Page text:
Recession is nearly over
The recession could soon be over in the UK, as a new report shows confidence among businesses has turned positive for the first time in two years.
Japan last week came out of recession, hot on the heels of the French and German economies, which both returned to growth in the second quarter.
And new data suggests the UK could be next. Confidence among business professionals has moved into positive territory for the first time in two years, providing further evidence of an improving UK economy.
According to the Institute of Chartered Accountants in England and Wales (ICAEW), there has been record rise in confidence from -28.2 to 4.8 - the highest jump since 2007.
The ICAEW now predicts that GDP - the official measure of economic health - will turn positive in the autumn.
Michael Izza, chief executive of the ICAEW, says the rise in confidence suggests the UK recession is at an end. He adds that policies such as quantitative easing (the creation of new money), the record-low Bank of England base rate and the temporary reduction in VAT have all helped improve confidence.
It is now hoped that revised GDP figures for the second quarter of 2009 - due to be released this Friday - could show the UK economy has performed better than expected. It is currently assumed that the economy contracted by 0.8% during the period.
But Izza warns: ““Although positive growth in the autumn seems more likely, there are concerns about the strength of the recovery. The recovery is very fragile and I would urge policy makers not to take any actions that could derail it.”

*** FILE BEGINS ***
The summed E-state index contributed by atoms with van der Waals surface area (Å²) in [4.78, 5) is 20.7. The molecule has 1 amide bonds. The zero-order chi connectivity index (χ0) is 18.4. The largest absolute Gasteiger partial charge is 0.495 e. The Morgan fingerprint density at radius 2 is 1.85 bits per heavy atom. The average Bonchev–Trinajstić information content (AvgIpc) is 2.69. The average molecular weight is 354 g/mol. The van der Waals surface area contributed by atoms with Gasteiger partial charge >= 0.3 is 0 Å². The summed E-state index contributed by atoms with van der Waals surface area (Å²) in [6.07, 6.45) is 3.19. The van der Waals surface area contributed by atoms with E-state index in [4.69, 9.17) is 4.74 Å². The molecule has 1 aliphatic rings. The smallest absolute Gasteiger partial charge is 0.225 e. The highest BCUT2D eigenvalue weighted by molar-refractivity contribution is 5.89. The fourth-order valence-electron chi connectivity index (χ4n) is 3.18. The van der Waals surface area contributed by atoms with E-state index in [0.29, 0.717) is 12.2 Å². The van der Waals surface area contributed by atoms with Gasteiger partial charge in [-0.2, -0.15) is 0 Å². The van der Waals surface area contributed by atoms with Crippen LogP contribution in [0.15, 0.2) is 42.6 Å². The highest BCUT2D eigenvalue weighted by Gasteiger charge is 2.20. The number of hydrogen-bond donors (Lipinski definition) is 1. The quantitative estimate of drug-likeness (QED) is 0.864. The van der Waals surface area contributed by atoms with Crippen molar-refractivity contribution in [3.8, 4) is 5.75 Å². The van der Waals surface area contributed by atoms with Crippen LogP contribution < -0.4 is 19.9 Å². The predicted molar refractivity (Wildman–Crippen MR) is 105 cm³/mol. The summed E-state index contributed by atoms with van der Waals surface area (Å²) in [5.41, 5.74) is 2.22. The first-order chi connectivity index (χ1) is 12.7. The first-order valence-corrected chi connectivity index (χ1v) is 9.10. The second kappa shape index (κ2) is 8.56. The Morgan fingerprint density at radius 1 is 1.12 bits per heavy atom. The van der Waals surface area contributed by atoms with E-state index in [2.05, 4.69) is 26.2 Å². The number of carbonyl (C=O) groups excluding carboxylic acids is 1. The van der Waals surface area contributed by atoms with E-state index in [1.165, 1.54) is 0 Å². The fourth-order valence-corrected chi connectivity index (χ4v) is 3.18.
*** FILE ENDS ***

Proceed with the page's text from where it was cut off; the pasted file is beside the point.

In his 2009 Budget, delivered in April, chancellor Alistair Darling said he expected the economy to contract by a total of 3.5% this year. He also predicted the UK would see the return of economic growth by the end of the year, and a rebound in 2010, with 1.25% growth.
Global markets have rocketed to 10-month highs on the back of raised hopes that UK economy will soon return to positive growth. The FTSE 100 has rallied 42% since hitting lows back in early March, with 2009 boasting the largest summer rally in equities for 25 years.
David Buik, economist at BCG Partners, says: “This has transpired as a result of improved sentiment, confidence returning from the deepest recession since 1929, economic data which is starting to bounce off the bottom of a vortex of despair and better-than-expected corporate results, which have manifested themselves as a result of stringent cost cutting exercises and redundancy plans."
Others agree there is now light at the end of the tunnel.
But such confidence comes with a word of warning. Dr Stephen Barber, head of research at indepedent online broker Selftrade, says: "Is it all over? The signs are good but I'm afraid it's still too early to say."
Asian markets, however, are getting in on the action, notching up triple digit gains following comments on Friday from the boss of the Federal Reserve that US is also moving ever closer to recovery.
Ben Bernanke, chairman of the Federal Reserve, told a conference in Wyoming that “economic activity appears to be levelling out” and that “the prospect for a return to growth in the near future appear good”
This was backed by the latest existing homes data from the US, which showed a 7.2% rise in July.